It was a call he'd been longing for.
He had sent Tennessee some game film, and Lane Kiffin's staff apparently liked what they saw.
But the actual visit was far from a fantasy.
When he arrived, Kiffin was setting up his new office nearly 2,000 miles away in Southern California. There wasn't a single coach on campus.
Instead of energetic coaches, wide-eyed assistants and hostesses shadowing his every move, administrators and graduate assistants walked him around the facilities and stadium.
"I figured I may as well still give it a shot," Gilliam told InsideTennessee. "Just go for it."
Gilliam decided to walk onto Derek Dooley's team, turning down a few offers to play at smaller programs.
Tennessee offensive line coach Don Mahoney is certainly glad he did.
Gilliam, now a 6-foot-4, 290-pound redshirt senior, has been working recently as Tennessee's starting left tackle.
Tennessee must replace all its starters along the offensive front, so new faces were certainly expected to make an impact.
But even then, Gilliam's name was rarely mentioned in projected depth charts and starting line ups.
Yes, his emergence as a serious contender to protect the quarterback's blindside this fall has surprised just about everyone – aside from Gilliam, that is.
"For me, this had been building over the past four years and I'm just trying to reap the benefits now," he said. "…I've been working my butt off."
At the end of last season – a year where Gilliam saw his only snaps in the waning minutes against Missouri and Alabama – Mahoney approached him with a message.
"We're going to need you to help us win some ball games next year," he said. "We're courting on you."
So far, so good.
Several Tennessee coaches have praised Gilliam for being a model of consistency this spring.
But even that's not good enough.
The Knoxville-native said his goal during the home-stretch of spring camp is to raise his level of play.
"Pass sets, run blocks, whatever we have going on I'm trying to master each thing to where I can be the best tackle I can be," Gilliam said. "I try to come to work every day with as much aggression as I can."
During that game, Dontavius Blair – a JUCO transfer and heralded recruit – held the job.
Gilliam knows his starting spot is far from set in stone, citing Blair's athleticism and length as proof.
"I'm trying to bring (Blair) along as fast as possible. You know, generate some more competition," Gilliam said. "You know, just coaching him up."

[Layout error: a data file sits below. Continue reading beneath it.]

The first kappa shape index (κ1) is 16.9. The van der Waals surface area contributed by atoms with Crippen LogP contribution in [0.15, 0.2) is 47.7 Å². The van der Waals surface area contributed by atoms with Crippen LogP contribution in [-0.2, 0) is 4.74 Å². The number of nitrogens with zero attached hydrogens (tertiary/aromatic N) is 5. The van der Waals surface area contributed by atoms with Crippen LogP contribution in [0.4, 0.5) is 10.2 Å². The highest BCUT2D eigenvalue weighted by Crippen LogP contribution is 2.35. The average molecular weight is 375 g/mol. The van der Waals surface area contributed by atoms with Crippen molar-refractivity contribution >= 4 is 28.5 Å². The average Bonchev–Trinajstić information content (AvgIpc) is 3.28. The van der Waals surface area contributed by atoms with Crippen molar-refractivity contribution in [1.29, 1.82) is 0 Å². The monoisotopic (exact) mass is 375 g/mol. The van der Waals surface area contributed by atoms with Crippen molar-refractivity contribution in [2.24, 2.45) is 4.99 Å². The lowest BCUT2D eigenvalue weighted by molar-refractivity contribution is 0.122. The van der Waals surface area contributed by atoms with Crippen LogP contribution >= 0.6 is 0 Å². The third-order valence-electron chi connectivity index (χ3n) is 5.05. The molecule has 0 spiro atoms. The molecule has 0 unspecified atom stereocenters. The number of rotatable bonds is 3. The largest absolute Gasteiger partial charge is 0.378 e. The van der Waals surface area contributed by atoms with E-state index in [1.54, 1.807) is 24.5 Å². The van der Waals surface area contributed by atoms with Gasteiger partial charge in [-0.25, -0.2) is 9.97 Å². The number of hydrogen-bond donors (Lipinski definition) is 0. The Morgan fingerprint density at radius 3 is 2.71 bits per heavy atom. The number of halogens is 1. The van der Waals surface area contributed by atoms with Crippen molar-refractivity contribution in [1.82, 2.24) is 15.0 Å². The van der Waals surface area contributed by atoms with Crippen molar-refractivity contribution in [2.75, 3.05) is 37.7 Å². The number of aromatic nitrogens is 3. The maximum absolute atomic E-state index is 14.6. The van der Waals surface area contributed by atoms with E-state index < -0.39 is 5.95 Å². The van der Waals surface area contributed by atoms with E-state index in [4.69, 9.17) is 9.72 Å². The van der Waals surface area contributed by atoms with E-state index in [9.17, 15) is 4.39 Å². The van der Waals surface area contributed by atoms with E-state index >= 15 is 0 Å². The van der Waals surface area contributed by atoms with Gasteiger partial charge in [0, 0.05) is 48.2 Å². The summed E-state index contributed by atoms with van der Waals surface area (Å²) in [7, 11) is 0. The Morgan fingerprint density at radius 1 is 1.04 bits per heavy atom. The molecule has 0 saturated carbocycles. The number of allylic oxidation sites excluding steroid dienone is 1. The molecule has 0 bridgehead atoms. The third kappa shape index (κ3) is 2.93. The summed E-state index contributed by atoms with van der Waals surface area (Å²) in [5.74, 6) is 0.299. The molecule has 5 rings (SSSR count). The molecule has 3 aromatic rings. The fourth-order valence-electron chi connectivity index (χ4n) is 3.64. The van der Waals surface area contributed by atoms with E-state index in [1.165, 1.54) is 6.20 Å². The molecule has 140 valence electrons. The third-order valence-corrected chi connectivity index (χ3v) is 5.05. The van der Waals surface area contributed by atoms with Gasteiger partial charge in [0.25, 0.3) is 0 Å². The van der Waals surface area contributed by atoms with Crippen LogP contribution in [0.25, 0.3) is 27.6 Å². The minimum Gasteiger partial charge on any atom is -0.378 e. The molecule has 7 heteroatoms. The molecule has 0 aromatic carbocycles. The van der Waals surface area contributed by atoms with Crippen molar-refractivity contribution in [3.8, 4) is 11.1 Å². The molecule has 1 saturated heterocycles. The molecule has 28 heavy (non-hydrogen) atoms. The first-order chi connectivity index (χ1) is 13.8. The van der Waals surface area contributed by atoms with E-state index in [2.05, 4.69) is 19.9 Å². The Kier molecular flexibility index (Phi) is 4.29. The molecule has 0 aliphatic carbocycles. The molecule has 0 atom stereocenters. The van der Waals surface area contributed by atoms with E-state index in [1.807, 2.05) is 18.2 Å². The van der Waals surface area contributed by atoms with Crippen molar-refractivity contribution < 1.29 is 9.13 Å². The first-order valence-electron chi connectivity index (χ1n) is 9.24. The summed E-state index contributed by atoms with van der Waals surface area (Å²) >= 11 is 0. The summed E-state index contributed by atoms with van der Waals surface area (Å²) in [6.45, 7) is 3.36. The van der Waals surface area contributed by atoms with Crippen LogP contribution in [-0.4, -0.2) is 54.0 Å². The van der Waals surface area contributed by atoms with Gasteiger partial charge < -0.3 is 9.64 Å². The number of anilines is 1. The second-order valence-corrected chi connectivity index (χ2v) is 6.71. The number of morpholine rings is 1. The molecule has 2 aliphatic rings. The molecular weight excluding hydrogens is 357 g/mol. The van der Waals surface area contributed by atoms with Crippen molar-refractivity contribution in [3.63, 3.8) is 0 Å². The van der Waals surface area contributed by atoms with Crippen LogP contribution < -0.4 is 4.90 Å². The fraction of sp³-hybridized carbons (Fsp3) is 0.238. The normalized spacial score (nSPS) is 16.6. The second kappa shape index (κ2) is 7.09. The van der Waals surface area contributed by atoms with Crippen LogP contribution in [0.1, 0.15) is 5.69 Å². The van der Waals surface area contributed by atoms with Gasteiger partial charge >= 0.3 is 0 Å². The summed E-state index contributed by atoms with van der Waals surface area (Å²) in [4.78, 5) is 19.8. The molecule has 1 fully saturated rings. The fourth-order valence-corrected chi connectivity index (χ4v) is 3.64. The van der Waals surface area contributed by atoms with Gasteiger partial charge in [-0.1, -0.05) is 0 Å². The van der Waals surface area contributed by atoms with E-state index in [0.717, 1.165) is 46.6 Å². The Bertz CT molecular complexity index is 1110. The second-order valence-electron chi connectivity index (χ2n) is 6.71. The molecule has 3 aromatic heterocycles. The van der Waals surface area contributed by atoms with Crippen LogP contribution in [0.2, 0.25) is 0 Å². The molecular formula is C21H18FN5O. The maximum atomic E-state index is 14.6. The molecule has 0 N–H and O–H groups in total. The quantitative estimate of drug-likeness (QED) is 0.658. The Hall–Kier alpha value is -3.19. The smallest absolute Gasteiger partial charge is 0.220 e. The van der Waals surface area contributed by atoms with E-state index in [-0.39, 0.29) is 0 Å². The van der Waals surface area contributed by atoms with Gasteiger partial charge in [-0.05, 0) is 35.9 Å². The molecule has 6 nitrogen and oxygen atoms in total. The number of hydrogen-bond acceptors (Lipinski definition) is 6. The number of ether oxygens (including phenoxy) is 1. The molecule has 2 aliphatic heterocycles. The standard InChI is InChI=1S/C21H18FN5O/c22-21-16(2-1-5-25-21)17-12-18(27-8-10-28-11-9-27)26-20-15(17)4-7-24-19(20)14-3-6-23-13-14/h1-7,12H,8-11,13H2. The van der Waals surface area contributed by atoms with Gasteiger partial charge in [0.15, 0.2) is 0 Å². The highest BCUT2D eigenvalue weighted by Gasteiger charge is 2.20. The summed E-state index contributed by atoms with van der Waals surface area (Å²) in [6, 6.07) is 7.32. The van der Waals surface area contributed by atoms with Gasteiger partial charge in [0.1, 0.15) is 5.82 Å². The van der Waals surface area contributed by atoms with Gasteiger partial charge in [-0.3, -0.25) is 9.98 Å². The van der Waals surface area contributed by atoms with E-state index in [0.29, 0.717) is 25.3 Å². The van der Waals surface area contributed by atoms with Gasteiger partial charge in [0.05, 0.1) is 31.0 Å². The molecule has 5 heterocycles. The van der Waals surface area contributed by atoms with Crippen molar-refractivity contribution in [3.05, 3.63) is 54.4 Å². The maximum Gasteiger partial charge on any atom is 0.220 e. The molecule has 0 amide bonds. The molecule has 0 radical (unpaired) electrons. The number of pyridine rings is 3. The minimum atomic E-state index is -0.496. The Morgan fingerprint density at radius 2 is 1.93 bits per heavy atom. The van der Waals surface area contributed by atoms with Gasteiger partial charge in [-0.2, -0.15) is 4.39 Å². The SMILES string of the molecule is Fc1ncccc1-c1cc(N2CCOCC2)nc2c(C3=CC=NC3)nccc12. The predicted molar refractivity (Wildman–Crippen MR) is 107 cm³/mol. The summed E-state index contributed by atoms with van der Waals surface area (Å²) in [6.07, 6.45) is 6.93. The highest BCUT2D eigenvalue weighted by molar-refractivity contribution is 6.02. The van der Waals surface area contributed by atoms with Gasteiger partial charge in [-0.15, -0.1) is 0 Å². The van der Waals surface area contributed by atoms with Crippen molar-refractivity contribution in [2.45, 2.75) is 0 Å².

It's certainly a role reversal.
He remembers being the student like it was just yesterday.
Gilliam recalls trying to learn from the likes of Ju'Wuan James, James Stone and Zach Fulton – all of whom will likely be selected in the upcoming NFL Draft.
"Even though they're the same age as me, they're superior athletes," Gilliam said. "I tried to learn as much as I could."
Gilliam is the teacher now, the starter now.
But he knows he can't relax.
He said it himself: "Nothing matters until the final lineup is out in August."
"You have to beat out someone they've invested a lot of time and money into. I know in a moments notice, I can be replaced," Gilliam told IT. "I'm trying to make the most of this opportunity."
Early enrollee defensive tackle Owen Williams has been praised for his strength by many this spring, but also has been knocked for needing to become better conditioned.
After practice Tuesday, Williams stayed in the indoor facility in full pads and ran several 100-yard sprints.
Drop off from defense
Tennessee took the practice field Tuesday with a noticeable change.
The offense — normally in white jerseys — wore orange.
The defense — normally in orange jerseys — wore white.
But no more than three minutes had passed before Jones revealed why.
"Defense, you look good in white," he hollered into his microphone. "You look like a bunch of marshmallows. You're all soft like marshmallows."
Jones has voiced his displeasure with the defense's physicality most of spring. He grew even more displeased after what he called a "poor" effort during the second scrimmage.
"We're no where close to being a physical defense," Jones told IT.
Saying the defense still has "a long, long way to go," Jones added that he's starting to see some progress. Jones said at the beginning of spring he'd see a considerable drop off in effort at the end of practice, but his young roster is starting to handle the physical workload.
"We're starting to see improvements. Not enough, but some," Jones said. "They're starting to play physical the entire practice, and we've demanded a lot from them."
Jacob Gilliam video interview
Cam Sutton video interview
To see video of the Volunteers at work for the ninth practice of the spring, click play on the InsideTennessee footage below: